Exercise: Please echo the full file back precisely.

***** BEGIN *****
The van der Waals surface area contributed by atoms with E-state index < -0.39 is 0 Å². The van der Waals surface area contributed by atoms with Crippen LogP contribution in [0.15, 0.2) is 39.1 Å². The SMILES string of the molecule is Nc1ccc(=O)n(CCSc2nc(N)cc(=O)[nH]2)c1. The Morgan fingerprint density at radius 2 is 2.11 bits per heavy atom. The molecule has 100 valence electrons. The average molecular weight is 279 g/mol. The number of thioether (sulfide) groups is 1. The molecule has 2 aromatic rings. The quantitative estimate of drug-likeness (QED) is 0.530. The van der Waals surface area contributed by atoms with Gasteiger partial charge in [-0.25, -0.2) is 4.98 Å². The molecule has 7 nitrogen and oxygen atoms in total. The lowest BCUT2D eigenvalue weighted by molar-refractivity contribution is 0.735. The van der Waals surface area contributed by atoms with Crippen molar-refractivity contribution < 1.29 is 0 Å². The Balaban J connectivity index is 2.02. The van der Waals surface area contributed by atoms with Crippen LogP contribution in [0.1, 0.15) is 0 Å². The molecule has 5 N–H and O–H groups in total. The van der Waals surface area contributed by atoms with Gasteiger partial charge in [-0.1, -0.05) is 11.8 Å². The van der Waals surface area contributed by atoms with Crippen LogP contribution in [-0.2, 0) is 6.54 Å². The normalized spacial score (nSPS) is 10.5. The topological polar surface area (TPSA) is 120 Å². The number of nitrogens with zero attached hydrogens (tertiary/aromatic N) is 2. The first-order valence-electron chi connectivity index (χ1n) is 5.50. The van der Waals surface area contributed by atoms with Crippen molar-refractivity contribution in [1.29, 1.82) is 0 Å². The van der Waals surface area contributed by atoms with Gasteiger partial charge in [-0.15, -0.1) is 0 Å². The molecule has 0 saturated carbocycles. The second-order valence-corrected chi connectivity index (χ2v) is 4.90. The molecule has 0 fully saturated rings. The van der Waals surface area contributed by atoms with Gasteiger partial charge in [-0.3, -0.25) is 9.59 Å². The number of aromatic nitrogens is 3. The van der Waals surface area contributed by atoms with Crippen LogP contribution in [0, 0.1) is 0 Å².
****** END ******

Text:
The van der Waals surface area contributed by atoms with E-state index < -0.39 is 0 Å². The van der Waals surface area contributed by atoms with Crippen LogP contribution in [0.15, 0.2) is 39.1 Å². The SMILES string of the molecule is Nc1ccc(=O)n(CCSc2nc(N)cc(=O)[nH]2)c1. The Morgan fingerprint density at radius 2 is 2.11 bits per heavy atom. The molecule has 100 valence electrons. The average molecular weight is 279 g/mol. The number of thioether (sulfide) groups is 1. The molecule has 2 aromatic rings. The quantitative estimate of drug-likeness (QED) is 0.530. The van der Waals surface area contributed by atoms with Gasteiger partial charge in [-0.25, -0.2) is 4.98 Å². The molecule has 7 nitrogen and oxygen atoms in total. The lowest BCUT2D eigenvalue weighted by molar-refractivity contribution is 0.735. The van der Waals surface area contributed by atoms with Crippen molar-refractivity contribution < 1.29 is 0 Å². The Balaban J connectivity index is 2.02. The van der Waals surface area contributed by atoms with Crippen LogP contribution in [0.1, 0.15) is 0 Å². The molecule has 5 N–H and O–H groups in total. The van der Waals surface area contributed by atoms with Gasteiger partial charge in [-0.1, -0.05) is 11.8 Å². The van der Waals surface area contributed by atoms with Crippen LogP contribution in [-0.2, 0) is 6.54 Å². The normalized spacial score (nSPS) is 10.5. The topological polar surface area (TPSA) is 120 Å². The number of nitrogens with zero attached hydrogens (tertiary/aromatic N) is 2. The first-order valence-electron chi connectivity index (χ1n) is 5.50. The van der Waals surface area contributed by atoms with Crippen molar-refractivity contribution in [1.29, 1.82) is 0 Å². The van der Waals surface area contributed by atoms with Gasteiger partial charge in [-0.15, -0.1) is 0 Å². The molecule has 0 saturated carbocycles. The second-order valence-corrected chi connectivity index (χ2v) is 4.90. The molecule has 0 fully saturated rings. The van der Waals surface area contributed by atoms with Gasteiger partial charge in [-0.3, -0.25) is 9.59 Å². The number of aromatic nitrogens is 3. The van der Waals surface area contributed by atoms with Crippen LogP contribution in [0, 0.1) is 0 Å².